Time Travel

Cartoony drawing of a TV with an antenna and a clicker. So old skool.

Time has shifted. Literally.

The idea of a “prime time,” when families sat around a TV to watch the news on one of the three broadcast channels at 6:00 pm, is long gone. Those kinder, gentler Sunday nights when The Wonderful World of Disney came on–and especially that one time they showed Mary Poppins. Mom made jiffy-pop. On the stove. It always got burned. We ate it anyway. I didn’t say she burned it.

Times when the Olympics were broadcast live, and nobody knew the results of the race until we all did. Or we read it in the papers the next morning. We couldn’t endlessly loop an especially spectacular event. It was live that night, maybe an instant replay or two, and maybe on the TV news on one of the three broadcast channels the next night at 6:00 pm. If there was a finals in gymnastics or skating, mom might let us stay up past our bedtime to watch.  If the games were in China, we could only see them during the day.

Quaint.

This changed with advance of VHS and the proliferation of cable channels. You could program your recorder–well some people could–and go to the gym and still catch this week’s episode of  Buffy or X-files.  There was some ear covering at the coffee machines and admonishments to hurry up and get caught up. And there were the cries of misery that echoed in a neighborhood when someone realized they taped over the recording of their nuptials. No one would ever see her say, “I do,” again. And nobody would ever again see Uncle Bobby doing his breakdance version of the electric slide. The 57 channels, then 157 channels meant that there were many options for news and entertainment.

DVRs took away the messiness of tapes, and their rewinding and their clumsiness. People could store many episodes, concurrent shows, and never watch them. There was a study that said that two of five recorded hours were never watched. I bet that it was more like four of five hours recorded were ever watched.

Netflix started making TV seasons available. Admittedly this was external to Netflix, but most of us got the seasons that way. Not too many of us bought the boxed set of Friends. I hope. Netflix’s automatic shipments of discs brought on the binge watch–hungover after a night of Charmed, a lost weekend to the bloody mess of Dexter, whipping through the entire two terms of President Bartlett on West Wing.  Netflix on demand sped up the cycle because you didn’t have to wait for a disc in the mail.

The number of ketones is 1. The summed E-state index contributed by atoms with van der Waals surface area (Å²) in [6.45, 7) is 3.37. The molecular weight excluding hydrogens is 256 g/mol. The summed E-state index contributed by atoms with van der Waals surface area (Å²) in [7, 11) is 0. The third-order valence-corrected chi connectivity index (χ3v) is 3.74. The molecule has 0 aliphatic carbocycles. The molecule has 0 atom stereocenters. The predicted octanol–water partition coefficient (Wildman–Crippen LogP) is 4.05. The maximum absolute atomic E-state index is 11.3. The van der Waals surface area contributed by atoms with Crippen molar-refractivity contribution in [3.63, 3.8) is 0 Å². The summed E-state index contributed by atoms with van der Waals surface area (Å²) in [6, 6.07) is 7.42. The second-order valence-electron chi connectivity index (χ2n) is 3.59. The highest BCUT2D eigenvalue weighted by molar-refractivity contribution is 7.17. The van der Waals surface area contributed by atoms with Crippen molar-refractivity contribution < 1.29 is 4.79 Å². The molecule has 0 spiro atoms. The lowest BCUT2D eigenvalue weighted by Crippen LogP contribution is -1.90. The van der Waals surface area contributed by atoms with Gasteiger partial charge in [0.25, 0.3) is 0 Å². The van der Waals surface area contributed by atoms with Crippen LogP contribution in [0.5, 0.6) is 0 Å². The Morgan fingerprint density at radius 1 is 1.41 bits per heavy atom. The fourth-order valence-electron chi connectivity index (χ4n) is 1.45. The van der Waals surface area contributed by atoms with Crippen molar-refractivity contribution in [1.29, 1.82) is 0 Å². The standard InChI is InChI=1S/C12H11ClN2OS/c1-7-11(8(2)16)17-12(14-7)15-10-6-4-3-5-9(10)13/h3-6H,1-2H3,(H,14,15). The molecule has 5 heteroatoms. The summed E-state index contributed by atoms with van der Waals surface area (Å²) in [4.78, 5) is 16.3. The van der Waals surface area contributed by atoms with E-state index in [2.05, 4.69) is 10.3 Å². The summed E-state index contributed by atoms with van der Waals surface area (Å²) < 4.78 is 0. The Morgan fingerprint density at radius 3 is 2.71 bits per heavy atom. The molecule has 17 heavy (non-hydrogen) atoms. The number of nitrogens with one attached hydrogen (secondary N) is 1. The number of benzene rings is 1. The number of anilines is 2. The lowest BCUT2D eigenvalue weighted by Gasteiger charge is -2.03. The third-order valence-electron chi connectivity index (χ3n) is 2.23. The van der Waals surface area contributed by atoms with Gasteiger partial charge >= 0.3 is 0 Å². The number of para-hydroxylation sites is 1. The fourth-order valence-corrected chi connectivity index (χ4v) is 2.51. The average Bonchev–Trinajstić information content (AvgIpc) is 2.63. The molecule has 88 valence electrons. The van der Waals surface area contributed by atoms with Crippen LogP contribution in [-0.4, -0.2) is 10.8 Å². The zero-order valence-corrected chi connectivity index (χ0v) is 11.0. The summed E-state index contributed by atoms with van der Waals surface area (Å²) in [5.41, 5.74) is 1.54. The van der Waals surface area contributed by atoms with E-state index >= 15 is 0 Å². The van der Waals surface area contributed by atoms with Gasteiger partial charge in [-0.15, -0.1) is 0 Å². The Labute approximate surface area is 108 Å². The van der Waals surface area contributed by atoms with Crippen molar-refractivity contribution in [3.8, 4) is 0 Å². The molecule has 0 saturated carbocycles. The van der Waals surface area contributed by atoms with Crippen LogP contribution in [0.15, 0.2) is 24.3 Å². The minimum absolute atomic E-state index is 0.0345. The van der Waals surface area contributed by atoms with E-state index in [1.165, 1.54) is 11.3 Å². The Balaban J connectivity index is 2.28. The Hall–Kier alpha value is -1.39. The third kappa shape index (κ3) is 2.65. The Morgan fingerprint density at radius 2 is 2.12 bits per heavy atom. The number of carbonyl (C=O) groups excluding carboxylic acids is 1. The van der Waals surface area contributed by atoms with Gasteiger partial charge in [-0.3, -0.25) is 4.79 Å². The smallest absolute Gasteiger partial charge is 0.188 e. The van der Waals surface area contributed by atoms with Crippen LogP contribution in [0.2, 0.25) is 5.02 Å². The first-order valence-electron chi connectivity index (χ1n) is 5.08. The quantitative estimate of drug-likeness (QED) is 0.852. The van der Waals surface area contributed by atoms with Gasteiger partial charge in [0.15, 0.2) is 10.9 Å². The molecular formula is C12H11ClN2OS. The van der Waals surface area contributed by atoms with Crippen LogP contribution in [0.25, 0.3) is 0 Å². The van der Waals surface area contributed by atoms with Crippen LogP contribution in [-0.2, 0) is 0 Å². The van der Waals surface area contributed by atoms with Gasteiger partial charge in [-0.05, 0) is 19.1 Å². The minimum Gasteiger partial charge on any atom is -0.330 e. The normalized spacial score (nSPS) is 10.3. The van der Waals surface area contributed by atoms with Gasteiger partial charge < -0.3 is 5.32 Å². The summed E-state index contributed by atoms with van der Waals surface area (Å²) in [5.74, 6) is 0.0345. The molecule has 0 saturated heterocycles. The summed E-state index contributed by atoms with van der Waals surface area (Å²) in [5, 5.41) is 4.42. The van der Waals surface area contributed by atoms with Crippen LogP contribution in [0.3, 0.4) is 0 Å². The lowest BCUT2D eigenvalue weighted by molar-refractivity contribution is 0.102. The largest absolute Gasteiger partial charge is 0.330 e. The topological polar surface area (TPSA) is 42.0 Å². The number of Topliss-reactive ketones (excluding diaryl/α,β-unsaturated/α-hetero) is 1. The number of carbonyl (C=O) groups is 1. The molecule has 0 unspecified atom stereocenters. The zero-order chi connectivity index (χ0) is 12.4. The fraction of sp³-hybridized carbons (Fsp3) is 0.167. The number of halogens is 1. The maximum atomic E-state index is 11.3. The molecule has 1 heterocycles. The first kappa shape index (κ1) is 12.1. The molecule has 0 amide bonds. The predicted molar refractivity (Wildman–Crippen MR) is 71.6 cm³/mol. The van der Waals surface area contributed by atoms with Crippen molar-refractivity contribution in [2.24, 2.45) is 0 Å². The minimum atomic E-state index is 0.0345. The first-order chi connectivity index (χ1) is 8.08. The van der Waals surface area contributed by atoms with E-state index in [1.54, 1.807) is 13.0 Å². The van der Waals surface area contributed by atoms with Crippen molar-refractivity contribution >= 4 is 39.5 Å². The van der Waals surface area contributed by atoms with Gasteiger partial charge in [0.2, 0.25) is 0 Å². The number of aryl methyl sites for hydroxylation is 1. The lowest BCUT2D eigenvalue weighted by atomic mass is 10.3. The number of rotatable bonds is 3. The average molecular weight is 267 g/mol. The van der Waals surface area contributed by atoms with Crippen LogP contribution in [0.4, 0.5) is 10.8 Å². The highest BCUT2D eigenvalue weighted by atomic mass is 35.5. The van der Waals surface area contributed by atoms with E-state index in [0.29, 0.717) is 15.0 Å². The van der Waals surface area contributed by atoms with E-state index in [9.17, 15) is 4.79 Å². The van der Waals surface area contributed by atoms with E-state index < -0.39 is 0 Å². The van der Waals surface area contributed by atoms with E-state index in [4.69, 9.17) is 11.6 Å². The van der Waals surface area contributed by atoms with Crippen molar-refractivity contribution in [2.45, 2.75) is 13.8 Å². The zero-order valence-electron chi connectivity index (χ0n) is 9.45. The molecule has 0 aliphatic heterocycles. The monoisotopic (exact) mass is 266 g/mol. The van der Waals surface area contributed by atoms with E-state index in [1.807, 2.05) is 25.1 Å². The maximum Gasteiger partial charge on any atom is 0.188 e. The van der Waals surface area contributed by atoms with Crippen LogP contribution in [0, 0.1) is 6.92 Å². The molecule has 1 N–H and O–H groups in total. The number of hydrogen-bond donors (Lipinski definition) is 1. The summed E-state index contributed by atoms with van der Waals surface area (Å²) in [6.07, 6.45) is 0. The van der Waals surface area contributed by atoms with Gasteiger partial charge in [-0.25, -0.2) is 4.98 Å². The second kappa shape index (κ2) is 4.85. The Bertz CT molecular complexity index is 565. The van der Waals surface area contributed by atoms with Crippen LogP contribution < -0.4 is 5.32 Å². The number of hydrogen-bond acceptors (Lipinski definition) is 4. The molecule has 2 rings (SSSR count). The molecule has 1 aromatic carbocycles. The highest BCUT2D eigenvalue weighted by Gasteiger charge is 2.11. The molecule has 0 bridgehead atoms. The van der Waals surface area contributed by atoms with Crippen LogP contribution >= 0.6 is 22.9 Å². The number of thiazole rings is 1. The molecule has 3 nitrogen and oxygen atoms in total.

Of course, today, almost all TV is on demand. You can watch last night’s, late night comedy bits as they trend on Twitter in the morning. You don’t have to stay up late. You can watch funny people eviscerate pols on your phone as you brush your teeth before work. You don’t even have to watch the entire program, or skip ahead. The sketches are conveniently broken down. Hell, there are gifs with the best mugging. You share your favorite parts of a scene on social media. If you didn’t see it, your buddy sends you a link right now so you can watch it and laugh together.

So when you think about prime time, that time of cohesion from an ancient past when you have to contemporaneously participate in a broadcast viewing experience, there are very few modern occurrences. There’s the MTV awards, if you think Kanye is going to go off or if Beyoncé is going to do anything. The Super Bowl and World Cup. The final ball drop on Dancing With The Stars. That live production of Peter Pan or whatever ABC Family productions did that I didn’t watch.

That’s it, too. These time-bound events aren’t universal. You might not be a BET fan. You might be all hockey and no NBA. You might just set your phone to ring in the New Year rather than stop a party to all huddle around a TV.